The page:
Luke 5:12-14 (CEV)
12 Jesus came to a town where there was a man who had leprosy. When the man saw Jesus, he knelt down to the ground in front of Jesus and begged, “Lord, you have the power to make me well, if only you wanted to.”
13 Jesus put his hand on him and said, “I want to! Now you are well.” At once the man’s leprosy disappeared. 14 Jesus told him, “Don’t tell anyone about this, but go and show yourself to the priest. Offer a gift to the priest, just as Moses commanded, and everyone will know that you have been healed.”
“I Want To”
We now know that leprosy is caused by a bacteria that slowly multiplies, causing damage to the skin, the nerves of the fingers, toes, then the hands and feet, the respiratory tract and the eyes. As nerve damage occurs, individuals with leprosy are no longer able to tell if something is hot or cold, if they have cut themselves or otherwise damaged their extremities, and so infections set in, and parts of their hands and feet may become so diseased that they end up losing them. Today, we have treatments for leprosy, but back in Jesus’ day it was untreatable, and the disease progression made for a long, slow, unpleasant death. Nobody knew how you got leprosy, but the rule was that lepers had to keep their distance from other people (so it wouldn’t spread) so that meant that on top of all the rest of the horrors of this disease, this man was isolated and probably pretty lonely – the only other people he could have contact with were other lepers.
Leprosy takes between five and 20 years for symptoms to show up after the person contracts the disease. So maybe this guy had time in life to have a wife, or to have children. Maybe he was an important member of his village. Maybe he did something special that everyone loved him for. And then one day the white splotches show up on his fingers, or on his face or on his back. All of a sudden his life changed over night. All of a sudden he’s banished from his home, banished from his community, sent to live with the other lepers on the outskirts of the village. Every time he looks at the other lepers he is reminded of what this disease will do to him. How it will take his life, one disfiguring step at a time.
This guy has no hope of ever getting better. He has no hope of ever being with his family again. No matter how high he began, he is at the bottom of the social hierarchy now. He’s become the cast-off, the throw-away. We aren’t told how advanced his leprosy is. We’re not told whether he’s still in the early stages, or whether he has started to lose his fingers and toes, lose his eye sight, or have trouble breathing.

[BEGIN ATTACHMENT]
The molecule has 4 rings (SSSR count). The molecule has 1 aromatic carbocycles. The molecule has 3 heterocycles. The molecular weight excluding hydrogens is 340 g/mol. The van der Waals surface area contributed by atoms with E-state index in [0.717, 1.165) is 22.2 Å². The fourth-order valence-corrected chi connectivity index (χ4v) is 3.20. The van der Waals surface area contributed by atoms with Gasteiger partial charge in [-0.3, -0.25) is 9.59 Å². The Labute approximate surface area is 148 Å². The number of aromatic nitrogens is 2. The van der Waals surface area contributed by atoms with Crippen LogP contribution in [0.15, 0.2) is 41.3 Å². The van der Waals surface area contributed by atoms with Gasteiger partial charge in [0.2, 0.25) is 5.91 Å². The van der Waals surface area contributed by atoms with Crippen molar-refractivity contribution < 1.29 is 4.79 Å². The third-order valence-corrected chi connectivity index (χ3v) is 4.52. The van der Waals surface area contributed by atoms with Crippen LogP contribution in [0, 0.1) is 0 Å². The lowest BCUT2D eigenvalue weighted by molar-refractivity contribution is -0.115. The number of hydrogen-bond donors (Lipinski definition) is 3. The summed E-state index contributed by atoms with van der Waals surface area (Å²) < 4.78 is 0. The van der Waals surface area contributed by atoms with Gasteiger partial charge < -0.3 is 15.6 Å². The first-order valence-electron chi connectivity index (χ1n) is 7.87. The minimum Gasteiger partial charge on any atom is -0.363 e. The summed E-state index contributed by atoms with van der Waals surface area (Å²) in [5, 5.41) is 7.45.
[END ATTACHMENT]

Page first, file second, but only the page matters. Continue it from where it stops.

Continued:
We do know that nobody wants him anymore.
We do know that nobody wants to see him.
We do know that nobody wants to hear him ringing his leprosy bell as he goes by shouting “unclean”.
We do know that nobody wants to touch him …
or be with him …
or care for him.
Now before we go on, I need to tell you that I have rewritten this study about five times now. You see, the whole notion of healing is hard for me. I live with a chronic disability (or three). I buried my son at three weeks of age from a chromosomal abnormality. I have walked alongside of hundreds of other people who have been sick and in pain and needed healing who haven’t been healed. So I don’t personally find it easy to ask for healing. I’ve done it a few times for a few people, and I have seen God bring healing in miraculous ways on a few occasions. But in general I get a little jealous of these folks that Jesus meets and heals completely – like that – some days, because I don’t see this kind of healing on a regular basis in my life.
But then I realize, neither did the leper. This guy had no experience with healing, that we know of. I mean, maybe he had heard news from another town, but this is still pretty early on in Jesus’ work, and well before the advent of cell phones and social media, so it’s just as likely that he hadn’t. And unlike us today, it’s not even as if he comes from an age where doctors are regularly successful at treating people, so it’s possible that Jesus could “luck out”. No, either this guy has nothing left to lose, or somehow he gathers up all the courage he has and says, “you have the power to make me well, if only you wanted to.”
And I wonder whether he was just as surprised as those around him when Jesus wanted to put a hand on him. I wonder how shocked he was when he heard the words, “I want to”? I wonder how he responded when he saw that his leprosy was gone like that. In an instant, everything that was lost is given back. He has sensations in his limbs that maybe he hasn’t had for years. What do you think he notices first? Does he suddenly realize he’s kneeling on something sharp and jump up? Is he suddenly able to see more clearly than he has in a decade? Does he reach out his fingers and touch the bottom of Jesus’ cloak just to enjoy the sensation of feeling in his fingertips? Or does he simply look up into the eyes of the first person who has wanted him since all of the shame and fear and despair of having leprosy first washed over him, and bask in the love he sees in Jesus’ eyes?Journal Questions:
- Can you relate to the leper in this story?
- If we were to ask this leper about his experiences that day, what do you think he would tell us about Jesus
- How would he explain Jesus’ character, or power, or approach to us as humanity?
- How would the leper’s view of Jesus be different from your own?
- How does your view of Jesus affect what conversations you’re willing to have with him, or what things you’re willing to trust him with?
- What would change in your approach to Jesus if you were to accept the leper’s view from this story?
- What would change in your story if you could know that Jesus want to respond to you?